|Assuming (C) is the most common answer makes no sense. Just like this picture.|
People say dumb things about the SAT a lot. It’s really common to hear someone say the thing about the most common answer being C. Honestly, I set out to write this post to eviscerate those people, but then I did my own research and saw that they’re wrong, but not as obviously as I had thought. So this’ll be more of a light ribbing than a true evisceration.
Let’s be clear: it’s not true that C is the “most common answer” on a given test. It’s straight-up not, and guessing based on that is tantamount to relying on thaumaturgy to improve your SAT score. It’s a poor excuse for strategy and preparedness.
However, it turns out that if you look at all the tests in the Blue Book in aggregate (my raw data is here, in case you’re curious where I’m getting all this) C is, in fact, more common than most answers, and only less common than D. The least common answer is A. WTF?
Answer choices are ostensibly determined at random, so you’d think with a large enough sample size (the Blue Book is 10 tests x 160 questions per test, so 1600 questions) all the answers should appear pretty close to an equal number of times. Across all 10 tests, here’s how it actually breaks down:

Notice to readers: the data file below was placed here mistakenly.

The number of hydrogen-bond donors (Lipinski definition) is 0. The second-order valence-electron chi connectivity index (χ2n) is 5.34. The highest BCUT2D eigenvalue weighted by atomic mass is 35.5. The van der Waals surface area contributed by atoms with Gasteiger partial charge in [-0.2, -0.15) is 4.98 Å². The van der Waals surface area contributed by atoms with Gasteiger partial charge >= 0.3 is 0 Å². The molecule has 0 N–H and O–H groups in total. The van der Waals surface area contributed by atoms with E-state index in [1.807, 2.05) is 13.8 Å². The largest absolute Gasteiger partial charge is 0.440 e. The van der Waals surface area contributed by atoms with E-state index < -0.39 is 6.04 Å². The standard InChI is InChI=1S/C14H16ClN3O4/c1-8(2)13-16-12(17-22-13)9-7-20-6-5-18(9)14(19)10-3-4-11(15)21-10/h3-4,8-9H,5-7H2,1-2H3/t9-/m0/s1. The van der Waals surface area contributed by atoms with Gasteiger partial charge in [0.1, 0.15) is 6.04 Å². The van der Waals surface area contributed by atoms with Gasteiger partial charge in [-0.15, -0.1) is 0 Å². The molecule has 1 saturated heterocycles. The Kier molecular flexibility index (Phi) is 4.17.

Honestly that’s more variability than I expected, but it’s not outlandish and it does nothing to prove that the answer distribution isn’t random. It’s still superstition to say that the most common answer is C (and don’t get any ideas about assuming it’s D now instead) but it turns out it’s also a dumb rumor to say that every answer appears an equal number of times on every test. So…yeah.
The tests in the Blue Book (besides the first 3) aren’t released tests, so maybe it’s different with the real things? Looking at the data just for the first 3 tests (below), I’m thinking probably not.
Three different tests (all actually administered), three different winners in the “most common answer” contest.
UPDATE: Interesting, if slightly mocking, discussion going on about this at collegeconfidential.com. Make special note of the post about the random integer generator for a pretty convincing argument that any Blue Book variability really is just noise.